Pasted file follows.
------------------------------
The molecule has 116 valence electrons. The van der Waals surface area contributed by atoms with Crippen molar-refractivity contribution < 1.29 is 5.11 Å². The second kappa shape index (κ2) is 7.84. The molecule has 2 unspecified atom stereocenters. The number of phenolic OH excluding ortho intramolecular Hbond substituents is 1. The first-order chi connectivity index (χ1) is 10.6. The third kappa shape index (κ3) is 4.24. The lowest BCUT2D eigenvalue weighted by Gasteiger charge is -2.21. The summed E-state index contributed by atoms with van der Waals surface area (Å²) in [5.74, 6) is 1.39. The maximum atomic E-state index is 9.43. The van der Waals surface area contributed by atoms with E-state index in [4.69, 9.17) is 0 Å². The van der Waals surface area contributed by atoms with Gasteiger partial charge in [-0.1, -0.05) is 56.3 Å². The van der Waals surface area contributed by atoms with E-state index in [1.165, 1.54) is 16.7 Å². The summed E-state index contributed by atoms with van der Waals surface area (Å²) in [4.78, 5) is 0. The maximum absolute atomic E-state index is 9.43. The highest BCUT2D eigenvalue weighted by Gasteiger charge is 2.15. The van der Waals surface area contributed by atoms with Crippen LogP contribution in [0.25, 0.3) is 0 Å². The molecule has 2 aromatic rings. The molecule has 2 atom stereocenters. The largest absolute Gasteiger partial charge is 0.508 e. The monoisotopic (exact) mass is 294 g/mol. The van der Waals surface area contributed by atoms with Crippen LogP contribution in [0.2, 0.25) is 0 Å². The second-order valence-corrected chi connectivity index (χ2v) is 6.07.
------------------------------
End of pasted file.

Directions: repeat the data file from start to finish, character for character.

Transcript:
The molecule has 116 valence electrons. The van der Waals surface area contributed by atoms with Crippen molar-refractivity contribution < 1.29 is 5.11 Å². The second kappa shape index (κ2) is 7.84. The molecule has 2 unspecified atom stereocenters. The number of phenolic OH excluding ortho intramolecular Hbond substituents is 1. The first-order chi connectivity index (χ1) is 10.6. The third kappa shape index (κ3) is 4.24. The lowest BCUT2D eigenvalue weighted by Gasteiger charge is -2.21. The summed E-state index contributed by atoms with van der Waals surface area (Å²) in [5.74, 6) is 1.39. The maximum atomic E-state index is 9.43. The van der Waals surface area contributed by atoms with E-state index in [4.69, 9.17) is 0 Å². The van der Waals surface area contributed by atoms with Gasteiger partial charge in [-0.1, -0.05) is 56.3 Å². The van der Waals surface area contributed by atoms with E-state index in [1.165, 1.54) is 16.7 Å². The summed E-state index contributed by atoms with van der Waals surface area (Å²) in [4.78, 5) is 0. The maximum absolute atomic E-state index is 9.43. The highest BCUT2D eigenvalue weighted by Gasteiger charge is 2.15. The van der Waals surface area contributed by atoms with Crippen LogP contribution in [0.25, 0.3) is 0 Å². The molecule has 2 aromatic rings. The molecule has 2 atom stereocenters. The largest absolute Gasteiger partial charge is 0.508 e. The monoisotopic (exact) mass is 294 g/mol. The van der Waals surface area contributed by atoms with Crippen LogP contribution in [0.2, 0.25) is 0 Å². The second-order valence-corrected chi connectivity index (χ2v) is 6.07.